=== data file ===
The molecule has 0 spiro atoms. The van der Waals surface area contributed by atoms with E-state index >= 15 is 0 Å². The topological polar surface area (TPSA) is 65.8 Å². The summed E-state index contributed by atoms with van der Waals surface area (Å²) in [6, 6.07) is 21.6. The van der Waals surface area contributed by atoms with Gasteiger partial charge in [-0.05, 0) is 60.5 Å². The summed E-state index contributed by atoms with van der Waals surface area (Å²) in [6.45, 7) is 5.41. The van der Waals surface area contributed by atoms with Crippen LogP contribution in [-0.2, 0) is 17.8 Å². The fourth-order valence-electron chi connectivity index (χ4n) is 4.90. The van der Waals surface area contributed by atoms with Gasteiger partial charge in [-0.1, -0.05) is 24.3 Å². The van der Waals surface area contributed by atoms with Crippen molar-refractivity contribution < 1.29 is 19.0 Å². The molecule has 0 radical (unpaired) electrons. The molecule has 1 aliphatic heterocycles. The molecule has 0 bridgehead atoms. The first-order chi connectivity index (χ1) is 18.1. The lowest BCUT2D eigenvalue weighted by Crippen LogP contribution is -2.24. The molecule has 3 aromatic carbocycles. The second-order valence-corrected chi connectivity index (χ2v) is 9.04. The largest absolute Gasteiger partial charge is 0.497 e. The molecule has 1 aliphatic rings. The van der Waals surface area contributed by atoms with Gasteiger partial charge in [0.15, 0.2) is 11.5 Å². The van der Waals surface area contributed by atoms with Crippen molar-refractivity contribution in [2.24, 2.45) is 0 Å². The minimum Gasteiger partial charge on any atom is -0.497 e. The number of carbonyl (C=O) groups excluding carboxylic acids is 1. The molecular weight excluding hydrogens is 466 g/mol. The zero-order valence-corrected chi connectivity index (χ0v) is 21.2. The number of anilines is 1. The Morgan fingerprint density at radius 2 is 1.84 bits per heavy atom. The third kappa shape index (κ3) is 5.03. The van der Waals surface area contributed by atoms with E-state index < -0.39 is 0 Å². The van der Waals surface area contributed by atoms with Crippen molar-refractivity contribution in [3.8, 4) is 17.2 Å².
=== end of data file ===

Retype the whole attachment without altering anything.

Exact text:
The molecule has 0 spiro atoms. The van der Waals surface area contributed by atoms with E-state index >= 15 is 0 Å². The topological polar surface area (TPSA) is 65.8 Å². The summed E-state index contributed by atoms with van der Waals surface area (Å²) in [6, 6.07) is 21.6. The van der Waals surface area contributed by atoms with Gasteiger partial charge in [-0.05, 0) is 60.5 Å². The summed E-state index contributed by atoms with van der Waals surface area (Å²) in [6.45, 7) is 5.41. The van der Waals surface area contributed by atoms with Crippen LogP contribution in [-0.2, 0) is 17.8 Å². The fourth-order valence-electron chi connectivity index (χ4n) is 4.90. The van der Waals surface area contributed by atoms with Gasteiger partial charge in [-0.1, -0.05) is 24.3 Å². The van der Waals surface area contributed by atoms with Crippen molar-refractivity contribution < 1.29 is 19.0 Å². The molecule has 0 radical (unpaired) electrons. The molecule has 1 aliphatic heterocycles. The molecule has 0 bridgehead atoms. The first-order chi connectivity index (χ1) is 18.1. The lowest BCUT2D eigenvalue weighted by Crippen LogP contribution is -2.24. The molecule has 3 aromatic carbocycles. The second-order valence-corrected chi connectivity index (χ2v) is 9.04. The largest absolute Gasteiger partial charge is 0.497 e. The molecule has 1 aliphatic rings. The van der Waals surface area contributed by atoms with Gasteiger partial charge in [0.15, 0.2) is 11.5 Å². The van der Waals surface area contributed by atoms with Crippen molar-refractivity contribution in [2.24, 2.45) is 0 Å². The minimum Gasteiger partial charge on any atom is -0.497 e. The number of carbonyl (C=O) groups excluding carboxylic acids is 1. The molecular weight excluding hydrogens is 466 g/mol. The zero-order valence-corrected chi connectivity index (χ0v) is 21.2. The number of anilines is 1. The Morgan fingerprint density at radius 2 is 1.84 bits per heavy atom. The third kappa shape index (κ3) is 5.03. The van der Waals surface area contributed by atoms with E-state index < -0.39 is 0 Å². The van der Waals surface area contributed by atoms with Crippen molar-refractivity contribution in [3.8, 4) is 17.2 Å².